where is a hyper-parameter which we describe how to choose later. Combine them to get matrix , i.e., .

  3. Define the decorrelated score function:

    (10)
  4. Define the decorrelated estimator:

    (11)
  5. Define the decorrelated likelihood function:

    (12)

Step 2

  1. Get one-sided Wald test statistic

    (13)
  2. Get one-sided Likelihood ratio test statistic

    (14)
  3. Get one-sided Score test statistic

    (15)

    where

    (16)
Algorithm 1 Two-step procedure for statistical inference with cone constraint

In Step 1.2, we want to get a linear combination of to best approximate

. The population version of this vector should be

(17)

However, in high dimensions, we cannot directly estimate by the corresponding sample version since the problem is ill-conditioned. So instead we estimate by the Dantzig selector .

In Step 1.3 we get decorrelated score function which is approximately orthogonal to any component of the nuisance score function

. This is approximately an unbiased estimating equation for

so the root of this equation should give us an approximately unbiased estimator for . Since searching for the root may be computational intensive, we use one Newton step, as stated in (11).

With the decorrelated score function, the decorrelated estimator, and the decorrelated likelihood function, under mild conditions we will specify in Section 3, we have the following asymptotic distributions [47]:

(18)
(19)
(20)

where , and in practice it can be estimated by

(21)

We then deal with the second difficulty: cone constraint. Since we already get asymptotic normality, we follow the procedure in [55] to construct the Score, Wald and likelihood ratio test statistics, as described in Step 2 in Algorithm 1.

This two-step procedure gives us the final test statistics , and

. In the next section we will show that under null hypothesis, all of them converge weakly to the weighted Chi-square distribution, and from which we can construct valid hypothesis test with asymptotic designed Type I error.

3 Theoretical result

In this section, we outline the main theoretical properties of our method. We start by providing high-level conditions in Section 3.1, and state our main theorem in Section 3.2 that the null distribution is a weighted Chi-square distribution. In Section 3.3 we describe the way to calculate the weights. We analyze the power of our method in Section 3.4 and the proof of the main theorem is given in Section 3.5.

3.1 Assumptions

In this section we provide high-level assumptions that allow us to establish properties of each step in our procedure.

Sparsity Condition:

Both and are sparse: . (We use a single for notational simplicity, but this is not required for our method to work).

Score Condition:

The expected value of the score function at true is 0:

(22)

Sparse Eigenvalue Condition:

We have and for any with . Also both , , and are bounded element-wise, i.e., the maximum element is and each element has absolute value bounded by some constant .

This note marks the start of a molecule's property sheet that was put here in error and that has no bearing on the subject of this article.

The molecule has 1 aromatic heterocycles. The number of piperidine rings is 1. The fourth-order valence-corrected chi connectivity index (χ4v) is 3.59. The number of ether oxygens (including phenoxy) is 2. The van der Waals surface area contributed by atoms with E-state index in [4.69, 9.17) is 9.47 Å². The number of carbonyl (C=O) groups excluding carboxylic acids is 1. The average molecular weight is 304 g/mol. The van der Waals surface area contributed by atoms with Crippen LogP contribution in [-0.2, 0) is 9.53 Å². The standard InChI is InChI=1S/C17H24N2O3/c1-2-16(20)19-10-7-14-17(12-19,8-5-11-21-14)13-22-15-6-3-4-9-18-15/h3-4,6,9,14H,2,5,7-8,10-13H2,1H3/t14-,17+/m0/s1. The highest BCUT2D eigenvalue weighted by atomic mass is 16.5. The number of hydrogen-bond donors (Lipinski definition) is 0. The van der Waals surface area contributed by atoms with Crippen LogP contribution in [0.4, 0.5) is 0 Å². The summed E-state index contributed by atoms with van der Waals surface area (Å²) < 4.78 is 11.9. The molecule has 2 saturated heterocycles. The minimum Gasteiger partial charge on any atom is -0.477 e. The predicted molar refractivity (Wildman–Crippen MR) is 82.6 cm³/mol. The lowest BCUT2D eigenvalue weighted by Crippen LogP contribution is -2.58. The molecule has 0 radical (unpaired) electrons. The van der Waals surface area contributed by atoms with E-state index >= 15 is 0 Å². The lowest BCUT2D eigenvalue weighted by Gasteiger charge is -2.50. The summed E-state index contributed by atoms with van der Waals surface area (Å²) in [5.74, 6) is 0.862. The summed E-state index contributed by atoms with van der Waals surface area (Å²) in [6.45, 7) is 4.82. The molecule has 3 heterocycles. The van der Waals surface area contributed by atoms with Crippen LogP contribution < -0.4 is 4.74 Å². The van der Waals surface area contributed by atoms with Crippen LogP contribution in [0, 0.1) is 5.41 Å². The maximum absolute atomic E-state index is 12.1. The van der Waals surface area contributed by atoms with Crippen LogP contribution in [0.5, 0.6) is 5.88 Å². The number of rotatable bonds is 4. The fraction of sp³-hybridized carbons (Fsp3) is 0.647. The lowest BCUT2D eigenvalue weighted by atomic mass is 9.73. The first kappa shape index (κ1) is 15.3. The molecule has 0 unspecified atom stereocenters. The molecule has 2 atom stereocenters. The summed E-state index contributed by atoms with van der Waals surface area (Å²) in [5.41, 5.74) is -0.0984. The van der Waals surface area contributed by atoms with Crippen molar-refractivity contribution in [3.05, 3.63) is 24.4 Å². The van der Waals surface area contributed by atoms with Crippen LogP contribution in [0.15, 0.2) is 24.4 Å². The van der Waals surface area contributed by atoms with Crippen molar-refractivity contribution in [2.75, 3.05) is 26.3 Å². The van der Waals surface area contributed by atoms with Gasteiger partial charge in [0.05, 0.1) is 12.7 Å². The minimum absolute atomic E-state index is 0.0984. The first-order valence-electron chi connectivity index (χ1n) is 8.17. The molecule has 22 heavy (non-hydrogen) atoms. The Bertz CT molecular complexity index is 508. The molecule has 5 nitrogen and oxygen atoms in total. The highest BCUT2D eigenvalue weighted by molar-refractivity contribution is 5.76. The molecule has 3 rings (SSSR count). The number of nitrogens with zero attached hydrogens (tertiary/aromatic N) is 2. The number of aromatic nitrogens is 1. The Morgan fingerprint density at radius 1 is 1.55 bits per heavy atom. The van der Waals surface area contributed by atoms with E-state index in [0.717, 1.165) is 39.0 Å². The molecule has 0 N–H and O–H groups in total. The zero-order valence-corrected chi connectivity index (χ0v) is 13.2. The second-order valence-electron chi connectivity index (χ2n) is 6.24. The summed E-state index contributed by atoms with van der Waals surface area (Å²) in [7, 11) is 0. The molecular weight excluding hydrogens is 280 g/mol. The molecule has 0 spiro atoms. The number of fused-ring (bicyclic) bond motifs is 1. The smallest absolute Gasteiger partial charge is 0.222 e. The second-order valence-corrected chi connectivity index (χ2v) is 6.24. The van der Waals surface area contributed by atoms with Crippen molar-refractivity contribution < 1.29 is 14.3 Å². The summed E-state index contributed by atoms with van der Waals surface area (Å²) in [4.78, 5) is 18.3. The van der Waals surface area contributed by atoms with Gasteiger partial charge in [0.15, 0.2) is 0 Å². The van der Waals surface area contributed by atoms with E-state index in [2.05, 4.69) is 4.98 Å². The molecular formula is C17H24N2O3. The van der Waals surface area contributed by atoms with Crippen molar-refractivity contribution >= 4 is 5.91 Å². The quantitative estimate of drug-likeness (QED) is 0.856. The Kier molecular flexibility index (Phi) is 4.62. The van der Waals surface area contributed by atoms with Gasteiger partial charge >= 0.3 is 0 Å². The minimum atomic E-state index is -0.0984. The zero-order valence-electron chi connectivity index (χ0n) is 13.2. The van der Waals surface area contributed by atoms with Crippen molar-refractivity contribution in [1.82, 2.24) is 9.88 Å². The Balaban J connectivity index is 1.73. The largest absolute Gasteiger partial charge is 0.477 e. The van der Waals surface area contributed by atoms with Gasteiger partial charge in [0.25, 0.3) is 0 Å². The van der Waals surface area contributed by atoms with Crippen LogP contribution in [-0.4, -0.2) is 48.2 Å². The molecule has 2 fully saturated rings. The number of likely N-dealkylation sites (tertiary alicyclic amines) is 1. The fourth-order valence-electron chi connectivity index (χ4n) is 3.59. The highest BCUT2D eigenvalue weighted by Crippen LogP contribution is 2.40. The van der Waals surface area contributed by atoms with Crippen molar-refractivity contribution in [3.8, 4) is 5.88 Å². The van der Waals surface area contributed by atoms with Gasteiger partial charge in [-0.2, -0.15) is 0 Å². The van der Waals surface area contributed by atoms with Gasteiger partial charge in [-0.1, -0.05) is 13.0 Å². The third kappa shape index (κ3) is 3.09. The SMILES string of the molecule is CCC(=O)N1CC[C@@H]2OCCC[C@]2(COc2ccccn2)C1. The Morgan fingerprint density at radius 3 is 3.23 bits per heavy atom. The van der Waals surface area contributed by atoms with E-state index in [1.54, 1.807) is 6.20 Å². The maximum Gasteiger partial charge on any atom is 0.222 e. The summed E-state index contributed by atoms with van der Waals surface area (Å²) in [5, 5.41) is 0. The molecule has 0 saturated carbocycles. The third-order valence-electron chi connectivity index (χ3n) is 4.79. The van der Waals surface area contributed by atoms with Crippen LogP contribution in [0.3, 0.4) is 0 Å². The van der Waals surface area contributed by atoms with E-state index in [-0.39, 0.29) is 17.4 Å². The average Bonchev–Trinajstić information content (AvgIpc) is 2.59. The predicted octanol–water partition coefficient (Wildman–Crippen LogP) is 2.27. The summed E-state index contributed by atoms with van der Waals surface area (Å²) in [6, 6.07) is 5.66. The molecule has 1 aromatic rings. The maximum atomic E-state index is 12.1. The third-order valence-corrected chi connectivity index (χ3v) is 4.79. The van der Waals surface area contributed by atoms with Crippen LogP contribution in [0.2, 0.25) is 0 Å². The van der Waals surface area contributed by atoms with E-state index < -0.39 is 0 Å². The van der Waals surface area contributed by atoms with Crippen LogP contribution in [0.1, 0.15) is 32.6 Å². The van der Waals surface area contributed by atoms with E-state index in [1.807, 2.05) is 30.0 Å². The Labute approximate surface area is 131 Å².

Denote as the maximum absolute value of elements in , i.e., . By saying the maximum element of is , we are assuming .

Estimation Accuracy Condition:

The penalized estimator in (6) is a consistent estimator for the true :

(23)

where is the hyper-parameter in the penalty .

Smooth Hessian Condition:

The Hessian matrix is Lipschitz continuous:

(24)

for some constant .

The score condition holds for most of the log likelihood functions. In fact, let be the likelihood function and be the parameter, then under certain regularity conditions [51], we have

(25)

The sparse eigenvalue (SE) condition can be replaced by restricted eigenvalue (RE) condition: let

, RE condition requires and for any in the cone for some . Both sparse eigenvalue condition and restricted eigenvalue condition are common in high dimensional statistical estimation literature, and are known to hold for a large number of models. See Remark A in the supplementary material for the proof.

The estimation condition is also common for penalized estimators. For example, [46]

shows that, if the sample loss function

(e.g. negative log likelihood function here) is convex, differentiable, and satisfies Restricted Strong Convexity:

(26)

for certain , then for being penalty, with we have

(27)

The smooth Hessian condition is to make sure the Hessian matrix is well-behaved locally, hence to make sure the Dantzig selector is consistent. This condition is also known to hold for general models.

3.2 Main theorem

Before we proceed with our main theorem, we first introduce the following Lemma 3.2 which shows the asymptotic distribution of the decorrelated score function and decorrelated estimator constructed in Step 1 of Algorithm 1. It is in the same spirit as and corresponds to Theorem 4.4 and 4.7 in [15]. All the other related lemmas and proofs are provided in the supplementary material. For ease of presentation, in the following Lemma 3.2 we focus on the case where is a scalar. It is straightforward to generalize to the vector case.

Suppose all the conditions in Section 3.1 are satisfied. Let in Step 1.1, in Step 1.2, and , we have

(28)
(29)
(30)

where and is estimated by the sample version

(31)